## 2.2 Probabilities in the Long Run

The probability shown before is built for simple events that are not necessarily representative of a large realm of probability. If a model can represent a phenomenon, we can utilize it to generate long-run outcomes.

### 2.2.1 Sampling

Sampling is a process of selecting a subset of a population to represent the whole population. Sampling error is the difference between the sample statistic and the population parameter. For instance, the sample mean is an estimate of the population mean.

**Random sampling with replacement**
To ensure the probability of each draw won’t affect the probability of the next draw, random sampling with replacement will put back the original entity.

**R illustration**
Suppose we are throwing a dart landing at an angle between 0 and 180 degrees, every of which the probability is the same. Now we use the runif package to generate 1000 random numbers from the uniform distribution.

```
<- runif(1000, min = 0, max = 180) # generate 1000 random numbers from the uniform distribution
dart_angle head(dart_angle)
## [1] 81.67627 112.33222 51.05470 16.28059 105.99043 155.01308
hist(dart_angle, breaks = 20, main = "Histogram of dart angle", xlab = "Angle", ylab = "Frequency")
```

Now we sample 5 elements from dart_angle with replacement.

```
sample(dart_angle, size = 5, replace = TRUE)
## [1] 73.99757 30.81353 42.78605 133.37863 166.96984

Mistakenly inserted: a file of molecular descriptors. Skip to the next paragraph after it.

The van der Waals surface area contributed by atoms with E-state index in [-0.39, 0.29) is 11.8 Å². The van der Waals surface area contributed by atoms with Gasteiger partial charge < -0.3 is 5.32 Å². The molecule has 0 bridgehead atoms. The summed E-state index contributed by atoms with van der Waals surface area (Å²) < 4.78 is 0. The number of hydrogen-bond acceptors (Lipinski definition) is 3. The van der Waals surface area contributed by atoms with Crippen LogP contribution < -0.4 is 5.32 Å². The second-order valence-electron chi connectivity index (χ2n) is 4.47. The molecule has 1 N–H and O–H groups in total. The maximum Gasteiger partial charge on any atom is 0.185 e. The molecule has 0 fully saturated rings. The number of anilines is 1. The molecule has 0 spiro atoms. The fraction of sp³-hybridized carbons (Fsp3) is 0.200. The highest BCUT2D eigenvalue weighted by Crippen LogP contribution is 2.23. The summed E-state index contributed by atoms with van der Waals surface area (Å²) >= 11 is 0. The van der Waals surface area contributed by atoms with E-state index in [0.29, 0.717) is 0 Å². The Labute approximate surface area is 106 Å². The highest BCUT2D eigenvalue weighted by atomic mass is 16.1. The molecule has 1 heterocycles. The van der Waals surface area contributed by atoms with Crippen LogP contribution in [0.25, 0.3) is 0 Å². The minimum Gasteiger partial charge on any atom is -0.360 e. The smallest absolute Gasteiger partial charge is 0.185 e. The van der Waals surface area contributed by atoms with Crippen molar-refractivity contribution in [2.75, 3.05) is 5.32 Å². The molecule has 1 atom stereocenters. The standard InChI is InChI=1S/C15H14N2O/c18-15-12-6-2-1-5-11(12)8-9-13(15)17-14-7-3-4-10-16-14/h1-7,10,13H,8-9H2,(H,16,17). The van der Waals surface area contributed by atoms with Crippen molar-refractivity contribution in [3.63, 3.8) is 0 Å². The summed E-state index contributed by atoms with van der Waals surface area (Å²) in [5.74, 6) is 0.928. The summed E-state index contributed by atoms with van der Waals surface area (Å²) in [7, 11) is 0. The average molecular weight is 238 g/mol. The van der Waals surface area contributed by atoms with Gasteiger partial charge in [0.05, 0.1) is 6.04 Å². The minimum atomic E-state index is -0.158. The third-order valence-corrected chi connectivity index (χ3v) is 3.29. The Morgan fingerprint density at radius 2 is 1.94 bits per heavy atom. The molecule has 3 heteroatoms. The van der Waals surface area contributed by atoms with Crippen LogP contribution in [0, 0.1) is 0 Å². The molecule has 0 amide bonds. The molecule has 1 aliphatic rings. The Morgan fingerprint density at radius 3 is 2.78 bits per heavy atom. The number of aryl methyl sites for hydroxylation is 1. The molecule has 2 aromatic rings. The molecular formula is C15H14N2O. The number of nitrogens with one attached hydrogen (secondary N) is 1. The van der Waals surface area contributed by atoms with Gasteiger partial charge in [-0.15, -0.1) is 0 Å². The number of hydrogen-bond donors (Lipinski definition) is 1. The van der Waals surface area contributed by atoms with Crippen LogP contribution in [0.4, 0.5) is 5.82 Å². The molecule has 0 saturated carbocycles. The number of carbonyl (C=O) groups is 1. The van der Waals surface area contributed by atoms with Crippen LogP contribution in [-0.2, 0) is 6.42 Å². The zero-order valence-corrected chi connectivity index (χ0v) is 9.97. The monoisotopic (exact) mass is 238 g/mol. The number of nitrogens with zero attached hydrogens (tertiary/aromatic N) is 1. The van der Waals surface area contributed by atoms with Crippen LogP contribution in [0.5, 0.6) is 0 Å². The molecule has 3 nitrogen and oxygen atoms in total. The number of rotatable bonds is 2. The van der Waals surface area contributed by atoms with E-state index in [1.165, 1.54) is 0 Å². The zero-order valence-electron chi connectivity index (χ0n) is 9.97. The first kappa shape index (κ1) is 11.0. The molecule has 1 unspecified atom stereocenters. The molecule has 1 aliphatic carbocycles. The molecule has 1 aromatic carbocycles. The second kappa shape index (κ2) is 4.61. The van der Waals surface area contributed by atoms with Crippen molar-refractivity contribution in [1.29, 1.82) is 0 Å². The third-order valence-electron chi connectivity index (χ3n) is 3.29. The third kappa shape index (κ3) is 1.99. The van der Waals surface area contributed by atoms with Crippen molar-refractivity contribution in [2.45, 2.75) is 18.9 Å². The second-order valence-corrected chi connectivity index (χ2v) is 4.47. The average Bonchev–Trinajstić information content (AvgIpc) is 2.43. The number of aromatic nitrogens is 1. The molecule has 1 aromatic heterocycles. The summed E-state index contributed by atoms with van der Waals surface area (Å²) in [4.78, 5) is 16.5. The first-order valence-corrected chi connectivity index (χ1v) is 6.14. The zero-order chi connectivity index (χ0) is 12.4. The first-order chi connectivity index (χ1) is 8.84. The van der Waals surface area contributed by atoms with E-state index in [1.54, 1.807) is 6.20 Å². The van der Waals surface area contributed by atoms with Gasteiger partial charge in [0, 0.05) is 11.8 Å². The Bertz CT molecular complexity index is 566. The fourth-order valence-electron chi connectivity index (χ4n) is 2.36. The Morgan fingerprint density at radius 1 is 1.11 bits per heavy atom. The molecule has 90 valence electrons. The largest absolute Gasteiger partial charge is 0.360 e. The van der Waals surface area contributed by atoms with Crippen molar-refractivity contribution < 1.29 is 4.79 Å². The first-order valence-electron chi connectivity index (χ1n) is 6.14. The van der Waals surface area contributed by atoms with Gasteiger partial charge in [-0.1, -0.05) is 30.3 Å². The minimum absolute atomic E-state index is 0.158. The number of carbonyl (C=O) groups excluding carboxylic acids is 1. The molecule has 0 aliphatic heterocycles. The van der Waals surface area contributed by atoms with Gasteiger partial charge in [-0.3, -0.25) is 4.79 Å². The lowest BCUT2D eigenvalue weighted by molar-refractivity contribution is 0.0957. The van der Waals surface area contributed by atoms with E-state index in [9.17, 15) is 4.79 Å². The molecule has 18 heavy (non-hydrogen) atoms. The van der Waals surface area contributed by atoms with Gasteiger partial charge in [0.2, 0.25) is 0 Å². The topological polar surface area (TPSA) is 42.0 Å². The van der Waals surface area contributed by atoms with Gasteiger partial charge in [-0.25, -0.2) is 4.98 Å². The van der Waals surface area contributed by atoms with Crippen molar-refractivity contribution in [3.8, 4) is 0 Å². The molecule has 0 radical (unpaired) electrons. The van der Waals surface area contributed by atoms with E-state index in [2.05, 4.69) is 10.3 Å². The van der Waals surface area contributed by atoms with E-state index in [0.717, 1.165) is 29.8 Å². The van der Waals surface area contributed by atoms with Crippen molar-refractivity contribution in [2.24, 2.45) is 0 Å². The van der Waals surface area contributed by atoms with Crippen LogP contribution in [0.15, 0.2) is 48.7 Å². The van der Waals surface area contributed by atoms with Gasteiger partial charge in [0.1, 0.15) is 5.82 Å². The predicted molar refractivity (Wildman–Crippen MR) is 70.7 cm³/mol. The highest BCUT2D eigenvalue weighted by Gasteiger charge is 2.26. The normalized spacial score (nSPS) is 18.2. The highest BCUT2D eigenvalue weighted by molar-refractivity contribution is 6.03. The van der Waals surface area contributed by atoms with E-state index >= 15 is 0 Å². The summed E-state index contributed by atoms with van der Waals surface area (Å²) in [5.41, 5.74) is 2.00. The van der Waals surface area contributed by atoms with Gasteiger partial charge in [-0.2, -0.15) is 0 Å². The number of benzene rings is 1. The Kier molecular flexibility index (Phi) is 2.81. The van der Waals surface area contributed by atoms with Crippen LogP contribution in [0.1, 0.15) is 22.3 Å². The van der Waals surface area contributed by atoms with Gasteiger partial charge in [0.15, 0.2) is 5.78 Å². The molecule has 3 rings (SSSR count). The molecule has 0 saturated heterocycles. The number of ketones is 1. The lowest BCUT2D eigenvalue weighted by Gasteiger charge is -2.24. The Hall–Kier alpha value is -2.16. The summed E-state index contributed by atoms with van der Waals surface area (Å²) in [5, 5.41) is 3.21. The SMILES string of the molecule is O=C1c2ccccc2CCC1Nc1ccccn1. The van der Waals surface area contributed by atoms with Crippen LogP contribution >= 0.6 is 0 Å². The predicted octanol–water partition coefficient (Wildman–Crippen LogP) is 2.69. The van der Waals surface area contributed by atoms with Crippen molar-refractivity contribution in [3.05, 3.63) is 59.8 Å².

```

Every time we run this command will get different results because of its randomness and replacement. We pick up the average to represent the sample.

```
mean(sample(dart_angle, size = 5, replace = TRUE))
## [1] 91.0178
```

It is limited to see infer the parameter of the population by just a few samples. To see what will happen across different samples over the long course, we replicate the process using replicate() function in R. The first parameter is the replication time and the second parameter is the process we want to replicate.

```
replicate(4, mean(sample(dart_angle, size = 5, replace = TRUE)))
## [1] 106.4498 112.8199 128.4687 127.5649
```

Let’s now make it larger and plot the histogram of the distribution of samp_dis. As shown in the following figure, we can see that the distribution looks like a normal distribution where most elements center around the mean.

```
<- replicate(1000, mean(sample(dart_angle, size = 5, replace = TRUE)))
samp_dis hist(samp_dis)
```

If we further inspect the mean of the original data dart_angle and the grand mean of the mean of each sample groups,
we can see that these two means are similar, indicating that **when we sample for a long run, the mean of the sample distribution matches the mean of the original data**.
You hardly ever obtain a sample that exactly mirrors the population. However, it is also uncommon to find a sample whose mean is significantly different from or similar to the population mean.

```
mean(dart_angle) # mean of the original data
## [1] 89.44857
mean(samp_dis) # grand mean of the mean of each sample groups
## [1] 89.78681
```